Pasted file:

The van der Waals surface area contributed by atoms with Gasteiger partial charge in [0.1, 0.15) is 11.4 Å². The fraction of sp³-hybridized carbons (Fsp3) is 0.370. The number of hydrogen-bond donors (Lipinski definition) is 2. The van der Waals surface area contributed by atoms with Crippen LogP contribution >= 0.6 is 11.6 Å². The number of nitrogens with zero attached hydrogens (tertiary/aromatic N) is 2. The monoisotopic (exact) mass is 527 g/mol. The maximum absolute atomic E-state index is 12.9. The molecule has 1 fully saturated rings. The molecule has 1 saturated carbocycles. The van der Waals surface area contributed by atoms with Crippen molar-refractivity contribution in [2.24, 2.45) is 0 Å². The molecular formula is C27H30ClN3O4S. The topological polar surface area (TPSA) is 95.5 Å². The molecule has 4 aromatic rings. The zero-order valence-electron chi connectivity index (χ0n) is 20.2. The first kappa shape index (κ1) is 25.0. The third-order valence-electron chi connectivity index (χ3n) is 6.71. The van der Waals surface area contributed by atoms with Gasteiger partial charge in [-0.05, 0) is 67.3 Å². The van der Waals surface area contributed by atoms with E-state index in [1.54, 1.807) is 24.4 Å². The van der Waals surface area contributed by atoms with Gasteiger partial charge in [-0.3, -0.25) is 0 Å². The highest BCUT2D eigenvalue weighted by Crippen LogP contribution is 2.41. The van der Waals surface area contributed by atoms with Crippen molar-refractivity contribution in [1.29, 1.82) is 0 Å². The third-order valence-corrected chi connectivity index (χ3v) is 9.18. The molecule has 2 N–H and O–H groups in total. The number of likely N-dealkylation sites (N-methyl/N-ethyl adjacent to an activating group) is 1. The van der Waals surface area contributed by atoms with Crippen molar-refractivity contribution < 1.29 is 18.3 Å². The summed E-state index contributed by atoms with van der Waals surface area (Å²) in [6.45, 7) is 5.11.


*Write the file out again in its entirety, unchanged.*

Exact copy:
The van der Waals surface area contributed by atoms with Gasteiger partial charge in [0.1, 0.15) is 11.4 Å². The fraction of sp³-hybridized carbons (Fsp3) is 0.370. The number of hydrogen-bond donors (Lipinski definition) is 2. The van der Waals surface area contributed by atoms with Crippen LogP contribution >= 0.6 is 11.6 Å². The number of nitrogens with zero attached hydrogens (tertiary/aromatic N) is 2. The monoisotopic (exact) mass is 527 g/mol. The maximum absolute atomic E-state index is 12.9. The molecule has 1 fully saturated rings. The molecule has 1 saturated carbocycles. The van der Waals surface area contributed by atoms with Crippen molar-refractivity contribution in [2.24, 2.45) is 0 Å². The molecular formula is C27H30ClN3O4S. The topological polar surface area (TPSA) is 95.5 Å². The molecule has 4 aromatic rings. The zero-order valence-electron chi connectivity index (χ0n) is 20.2. The first kappa shape index (κ1) is 25.0. The third-order valence-electron chi connectivity index (χ3n) is 6.71. The van der Waals surface area contributed by atoms with Gasteiger partial charge in [-0.05, 0) is 67.3 Å². The van der Waals surface area contributed by atoms with E-state index in [1.54, 1.807) is 24.4 Å². The van der Waals surface area contributed by atoms with Gasteiger partial charge in [-0.3, -0.25) is 0 Å². The highest BCUT2D eigenvalue weighted by Crippen LogP contribution is 2.41. The van der Waals surface area contributed by atoms with Crippen molar-refractivity contribution in [1.29, 1.82) is 0 Å². The third-order valence-corrected chi connectivity index (χ3v) is 9.18. The molecule has 2 N–H and O–H groups in total. The number of likely N-dealkylation sites (N-methyl/N-ethyl adjacent to an activating group) is 1. The van der Waals surface area contributed by atoms with Crippen molar-refractivity contribution < 1.29 is 18.3 Å². The summed E-state index contributed by atoms with van der Waals surface area (Å²) in [6.45, 7) is 5.11.